Global Radiofrequency-Based Devices Market to Reach $11. 22 Billion by 2030. Market Report Coverage - Radiofrequency-Based Devices Market Segmentation.New York, Jan. 20, 2021 (GLOBE NEWSWIRE) -- Reportlinker.com announces the release of the report "Global Radiofrequency-Based Devices Market: Analysis and Forecast, 2021-2030" - https://www.reportlinker.com/p06009301/?utm_source=GNW • Product – Generators, Electrodes, Applicators, Probes, Cannulas, Needles, Others (Pumps, Pads, Clamps, Forceps, Wires, Sheaths, Footswitches) • Application – Pain Management, Aesthetics, Oncology, Cardiology, Others (ENT, Gynecology, Urology, General Surgery) • End User – Hospital, Ambulatory Surgical Centers, and Specialty Clinics, Others (Rehabilitation Centers, Nursing Homes, and Research and Academic Institutions) Regional Segmentation • North America – U.S., Canada • Europe – Germany, France, Italy, U.K., Spain, Netherlands, Switzerland, Rest-of-Europe • Asia-Pacific – Japan, China, India, South Korea, Australia and New Zealand, Singapore, Rest-of-Asia-Pacific • Latin America – Brazil, Mexico, Rest-of-Latin America • Rest-of-the-World Growth Drivers • Rising Incidence of Chronic Diseases • Increase in Geriatric Population • Advantages Over Traditional Ablation and Aesthetic Treatment Methods • Increasing Awareness Toward Aesthetic Treatments • Technological Advancement in the Radiofrequency-Based Devices Market Challenges • High Cost Associated with Radiofrequency-Based Treatments • Lack of Skilled Healthcare Professionals • Restrictive Reimbursement Landscape Market Opportunities • Development of Low-Cost Radiofrequency-Based Systems • Better Healthcare Infrastructure and Increase in Awareness Toward Radiofrequency-Based Devices in Developing Nations Key Radiofrequency-Based Companies Profiled Abbott Laboratories, AngioDynamics, Inc., ALMA Lasers (Sisram Medical Ltd), ArtiCure, Inc., Avanos Medical, Inc., Boston Scientific Corporation, CONMED Corporation, Cutera, Inc., Medtronic plc, Merit Medical Systems, Inc., Smith & Nephew, Stryker Corporation, Venus Concept, Inc., Bramsys Indústria e Comércio Ltda, BVM Medical Limited, Diros Technology Inc. Key Questions Answered in this Report: • What are the key regulations abiding the development, commercialization, and clinical use of radiofrequency-based devices, across different regions? • What are the key technological developments on which the current industry leaders are spending their major share of research and development (R&D) investment? • Who are the leading players holding significant dominance on the global radiofrequency-based devices market, currently? • What are the key strategies incorporated by the players of the global radiofrequency-based devices market, to sustain the competition and retain their supremacy? • What is the current annual demand for radiofrequency-based devices across different regions and what is their growth potential in the forecast period? • What is the current market potential of radiofrequency technology, and what are the factors deciding the growth potential of radiofrequency technology in the forecast period? • What is the current revenue contribution of different product types in the radiofrequency-based devices market, and how would it evolve in the forecast period? • What is the current revenue contribution of different applications in the radiofrequency-based devices market, and how would it evolve in the forecast period? • Is the overall radiofrequency-based devices market expected to grow or contract in the future? Why? • What are the similar technologies available in the market? How do the alternative technologies compare and impact global radiofrequency-based devices market? • What are the major technological investments happening in the radiofrequency-based devices market by the key players? • Which is the pricing analysis of the radiofrequency-based products and procedures? • Which radiofrequency-based devices applications segment is growing and contracting, respectively? Why? • What is the current and future market scenario of the global radiofrequency-based devices market? • What are the different entities in the supply chain analyses for the radiofrequency-based devices market? Market Overview Reducing the impact of surgical interventions on patients has been the direction of evolution for surgery in the last few decades. Acknowledging the benefits, such as low blood loss, low post-operative recovery time, the lower possibility for post-operative infections and complications, and above all, lower chance of requirement of a revision procedure, minimally invasive surgical technologies have been witnessing impressive growth in demand across the globe. The growing demand for MIS procedures has consequentially resulted in massive demand for image-guided ablation treatments.One of the predominant image-guided treatments employed in minimally invasive surgical procedures radiofrequency ablation (RFA). RFA has emerged as the most commonly used technology for thermal ablation in bone, kidney, liver, lung, heart, breast, lymph nodes, nerves, and soft tissues, among others. Radiofrequency-based devices are also used in aesthetic treatments, such as skin tightening, wrinkle reduction, skin, and neck laxity, and body contouring, among others in a non-invasive manner. Healthcare experts have found radiofrequency to be one of the most rapidly evolving technologies, and the global market for radiofrequency-based devices is predicted to grow at a CAGR of 12.81% over the forecast period of 2021-2030. The market is driven by certain factors, which include the rising incidence of chronic disorders, elevating geriatric population, rising demand for minimally invasive surgical procedures, the increasing amount of healthcare spending in developing economies, and technological advancements in the field of ablation and aesthetic treatments. There is a significant opportunity for the growth of the global radiofrequency-based devices market during the next ten years.The rise in the geriatric population across the globe, as well as the rise in prevalence of chronic diseases, are driving the growth of RF-based devices for pain management, oncology, and cardiology applications. The adoption of advanced technologies, such as the use of multipolar radiofrequency devices, is also expected to drive patient acceptance for sophisticated ablative and non-ablative procedures. Additional modalities, such as fractional RF, sublative RF, phase-controlled RF, and combination RF therapies that apply light, massage, or pulsed electromagnetic fields (PEMFs), are contributing to the rapid adoption of radiofrequency in aesthetic treatments. Within the research report, the market is segmented on the basis of product type, application, end users, and region. Each of these segments covers the snapshot of the market over the projected years, the inclination of the market revenue, underlying patterns, and trends by using analytics on the primary and secondary data obtained. Competitive Landscape The key players have predominantly been involved in M&A activities, launched new products, and ventured into synergistic partnerships aimed at either co-developing new technologies or strengthening consumer reach by combining marketing efforts of both the companies. Companies such as Stryker Corporation, Boston Scientific Corporation, Johnson & Johnson, Becton Dickinson and Company, Smith & Medical, Avanos Medical, YA MAN LTD., Cynosure, Medtronic plc, Venus Concept Inc, and Abbott Laboratories are expected to maintain their market dominance during the forecast period. On the basis of region, North America holds the largest share of installed base and units sold due to improved healthcare infrastructure, rise in per capita income, and improvised reimbursement policies in the region. Apart from this, Asia-Pacific and Latin America regions are anticipated to grow at the fastest CAGR during the forecast period. Countries Covered • North America • U.S. • Canada • Europe • Germany • Italy • France • Spain • U.K. • Netherlands • Switzerland • Rest-of-Europe • Asia-Pacific • China • India • Australia and New Zealand • South Korea • Japan • Singapore • Rest-of-Asia-Pacific • Latin America • Brazil • Mexico • Rest-of-Latin America • Rest-of-the-WordRead the full report: https://www.reportlinker.com/p06009301/?utm_source=GNWAbout ReportlinkerReportLinker is an award-winning market research solution. Reportlinker finds and organizes the latest industry data so you get all the market research you need - instantly, in one place.__________________________ CONTACT: Clare: email@example.com US: (339)-368-6001 Intl: +1 339-368-6001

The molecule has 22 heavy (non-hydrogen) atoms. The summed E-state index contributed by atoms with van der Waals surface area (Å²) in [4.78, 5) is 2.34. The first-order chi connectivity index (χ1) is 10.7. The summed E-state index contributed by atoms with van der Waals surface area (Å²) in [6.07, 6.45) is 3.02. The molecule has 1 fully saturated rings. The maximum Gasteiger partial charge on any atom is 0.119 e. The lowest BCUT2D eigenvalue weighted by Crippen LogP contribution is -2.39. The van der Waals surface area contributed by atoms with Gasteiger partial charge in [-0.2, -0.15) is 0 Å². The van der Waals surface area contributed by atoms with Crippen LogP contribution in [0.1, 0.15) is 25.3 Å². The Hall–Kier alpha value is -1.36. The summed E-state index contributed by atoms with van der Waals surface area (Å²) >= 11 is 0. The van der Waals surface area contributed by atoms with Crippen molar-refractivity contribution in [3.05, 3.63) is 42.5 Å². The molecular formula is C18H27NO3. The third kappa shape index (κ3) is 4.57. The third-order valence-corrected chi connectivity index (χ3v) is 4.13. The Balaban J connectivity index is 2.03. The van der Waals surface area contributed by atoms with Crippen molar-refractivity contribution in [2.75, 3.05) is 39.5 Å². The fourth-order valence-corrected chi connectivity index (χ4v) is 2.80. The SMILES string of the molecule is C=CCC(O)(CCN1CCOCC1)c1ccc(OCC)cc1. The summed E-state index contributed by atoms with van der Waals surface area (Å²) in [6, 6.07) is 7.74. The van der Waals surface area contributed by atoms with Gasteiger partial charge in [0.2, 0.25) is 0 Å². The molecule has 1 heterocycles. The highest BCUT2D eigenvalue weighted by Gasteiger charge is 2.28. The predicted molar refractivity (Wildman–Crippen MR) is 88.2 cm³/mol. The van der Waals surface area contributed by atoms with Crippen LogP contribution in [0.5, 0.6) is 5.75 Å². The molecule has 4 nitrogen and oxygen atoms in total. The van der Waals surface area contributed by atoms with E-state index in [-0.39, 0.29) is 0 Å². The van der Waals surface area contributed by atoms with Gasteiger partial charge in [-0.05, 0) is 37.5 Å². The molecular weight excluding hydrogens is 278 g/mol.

Trump, in his farewell speech, claimed it is just the beginning and the best is yet to come
Burberry's European sales slump but Marcus Rashford ads widen appealBritish luxury brand faces ‘uncertain trajectory’ because of Covid crisis * Coronavirus – latest updates * See all our coronavirus coverage